Scammers target senior citizens' medical coverage

By Jack Kuenzie - bio | email

COLUMBIA, SC (WIS) - South Carolina has almost 750,000 senior citizens, and many of them are in the process of making critical choices about their medicare coverage.

December is an open enrollment period for Medicare Part "D." and for scammers, that means open season on seniors

When it comes to health care, seniors have all the challenges they can handle. The last thing any of them needs is an encounter with someone operating outside the law, but Lieutenant Governor Andre Bauer says it might be happening to older South Carolinians who are trying to sort out their prescription drug plans.

"Anytime you get a few calls, you realize there's a lot of people that don't know to call and complain. So we want to prevent anyone else from being taken advantage of," says Bauer.

Bauer oversees the state's Office on Aging. It's been getting reports that some seniors have been targeted by phone callers posing as Medicare employees.

The callers ask for personal financial information or payments to sign up for Medicare Part "D" plans.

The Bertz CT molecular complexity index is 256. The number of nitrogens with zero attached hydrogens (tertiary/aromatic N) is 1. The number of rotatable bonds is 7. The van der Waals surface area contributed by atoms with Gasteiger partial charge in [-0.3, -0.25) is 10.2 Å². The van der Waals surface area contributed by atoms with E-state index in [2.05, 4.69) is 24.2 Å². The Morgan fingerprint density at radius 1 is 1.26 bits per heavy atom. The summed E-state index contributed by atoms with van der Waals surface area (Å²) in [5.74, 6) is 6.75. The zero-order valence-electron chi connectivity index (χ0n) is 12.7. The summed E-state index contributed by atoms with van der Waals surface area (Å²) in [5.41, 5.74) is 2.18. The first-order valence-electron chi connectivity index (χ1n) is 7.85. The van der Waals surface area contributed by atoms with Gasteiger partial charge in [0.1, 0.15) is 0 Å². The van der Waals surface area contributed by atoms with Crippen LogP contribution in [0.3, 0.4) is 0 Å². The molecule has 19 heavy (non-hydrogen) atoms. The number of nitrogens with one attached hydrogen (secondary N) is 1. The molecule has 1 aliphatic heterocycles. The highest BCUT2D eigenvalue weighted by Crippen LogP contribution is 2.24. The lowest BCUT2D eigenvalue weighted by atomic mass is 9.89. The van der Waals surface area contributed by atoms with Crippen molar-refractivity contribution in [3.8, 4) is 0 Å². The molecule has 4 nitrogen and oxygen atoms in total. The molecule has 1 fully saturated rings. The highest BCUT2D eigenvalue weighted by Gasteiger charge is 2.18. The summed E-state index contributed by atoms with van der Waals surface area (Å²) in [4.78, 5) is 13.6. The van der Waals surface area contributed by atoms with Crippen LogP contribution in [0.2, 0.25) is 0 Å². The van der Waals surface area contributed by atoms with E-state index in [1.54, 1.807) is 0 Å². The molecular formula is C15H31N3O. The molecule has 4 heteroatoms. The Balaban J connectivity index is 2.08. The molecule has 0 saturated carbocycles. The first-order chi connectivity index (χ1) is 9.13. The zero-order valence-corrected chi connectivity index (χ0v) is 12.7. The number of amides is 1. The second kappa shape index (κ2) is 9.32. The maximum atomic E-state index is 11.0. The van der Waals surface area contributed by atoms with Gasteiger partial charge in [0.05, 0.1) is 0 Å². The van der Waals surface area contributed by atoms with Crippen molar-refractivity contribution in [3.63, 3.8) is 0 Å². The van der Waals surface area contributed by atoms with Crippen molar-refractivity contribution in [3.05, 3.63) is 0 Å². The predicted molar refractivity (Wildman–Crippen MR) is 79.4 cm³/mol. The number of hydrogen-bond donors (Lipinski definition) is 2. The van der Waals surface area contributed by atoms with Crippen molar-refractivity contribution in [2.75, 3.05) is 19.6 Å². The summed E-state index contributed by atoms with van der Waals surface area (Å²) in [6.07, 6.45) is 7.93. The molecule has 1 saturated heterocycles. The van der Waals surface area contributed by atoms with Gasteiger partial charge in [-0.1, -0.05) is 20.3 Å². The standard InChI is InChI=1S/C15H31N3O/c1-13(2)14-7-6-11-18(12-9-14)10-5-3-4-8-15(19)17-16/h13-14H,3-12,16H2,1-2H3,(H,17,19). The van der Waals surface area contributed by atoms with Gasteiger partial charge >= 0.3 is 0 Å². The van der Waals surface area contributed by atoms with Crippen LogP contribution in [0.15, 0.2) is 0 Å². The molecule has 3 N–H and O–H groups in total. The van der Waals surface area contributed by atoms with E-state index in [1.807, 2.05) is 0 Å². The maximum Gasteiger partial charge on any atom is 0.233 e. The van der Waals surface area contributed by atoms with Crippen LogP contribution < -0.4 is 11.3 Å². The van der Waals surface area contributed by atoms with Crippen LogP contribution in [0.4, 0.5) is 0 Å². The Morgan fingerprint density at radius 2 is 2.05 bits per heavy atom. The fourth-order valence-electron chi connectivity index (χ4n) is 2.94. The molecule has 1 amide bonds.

"With 727,000 seniors in South Carolina, there are going to be people who become victims. There are going to be people that give out information and have their identities used in a very inappropriate way and lose financial means over it," says Bauer.

If you're a senior, Medicare representatives can call you to tell you about prescription drug plans but not if you're on the Do Not Call Registry. Representatives cannot call to sign you up and can only enroll you if you call them. Providers cannot ask for payment over the phone or on the Internet. They can't come to your home unless invited, and there's no fee to enroll.

"That generation tends to be very trustworthy. For instance, they will follow anything their doctor tells them whether or not they may for instance have some disagreements with some medication or whatever, but the doctor gave it to them so they won't challenge the physician. So they are also pretty easy to fool sometimes. A lot of them are isolated," says Wendy Jones of Senior Resources in Columbia.

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